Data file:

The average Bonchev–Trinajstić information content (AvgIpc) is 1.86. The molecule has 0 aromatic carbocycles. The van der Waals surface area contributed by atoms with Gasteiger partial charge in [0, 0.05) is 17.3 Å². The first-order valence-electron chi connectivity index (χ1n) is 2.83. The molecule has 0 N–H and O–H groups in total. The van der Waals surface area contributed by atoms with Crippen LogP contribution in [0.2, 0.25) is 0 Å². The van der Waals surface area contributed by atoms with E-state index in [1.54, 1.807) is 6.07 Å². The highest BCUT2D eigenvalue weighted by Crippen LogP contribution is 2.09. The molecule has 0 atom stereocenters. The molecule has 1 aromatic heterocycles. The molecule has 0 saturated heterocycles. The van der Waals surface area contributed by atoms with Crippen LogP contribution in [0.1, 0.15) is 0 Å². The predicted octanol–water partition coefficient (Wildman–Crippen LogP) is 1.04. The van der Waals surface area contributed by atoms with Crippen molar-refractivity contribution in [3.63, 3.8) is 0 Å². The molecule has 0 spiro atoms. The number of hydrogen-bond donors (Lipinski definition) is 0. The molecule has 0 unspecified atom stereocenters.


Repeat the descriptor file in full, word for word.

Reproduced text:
The average Bonchev–Trinajstić information content (AvgIpc) is 1.86. The molecule has 0 aromatic carbocycles. The van der Waals surface area contributed by atoms with Gasteiger partial charge in [0, 0.05) is 17.3 Å². The first-order valence-electron chi connectivity index (χ1n) is 2.83. The molecule has 0 N–H and O–H groups in total. The van der Waals surface area contributed by atoms with Crippen LogP contribution in [0.2, 0.25) is 0 Å². The van der Waals surface area contributed by atoms with E-state index in [1.54, 1.807) is 6.07 Å². The highest BCUT2D eigenvalue weighted by Crippen LogP contribution is 2.09. The molecule has 0 atom stereocenters. The molecule has 1 aromatic heterocycles. The molecule has 0 saturated heterocycles. The van der Waals surface area contributed by atoms with Crippen LogP contribution in [0.1, 0.15) is 0 Å². The predicted octanol–water partition coefficient (Wildman–Crippen LogP) is 1.04. The van der Waals surface area contributed by atoms with Crippen molar-refractivity contribution in [3.63, 3.8) is 0 Å². The molecule has 0 spiro atoms. The number of hydrogen-bond donors (Lipinski definition) is 0. The molecule has 0 unspecified atom stereocenters.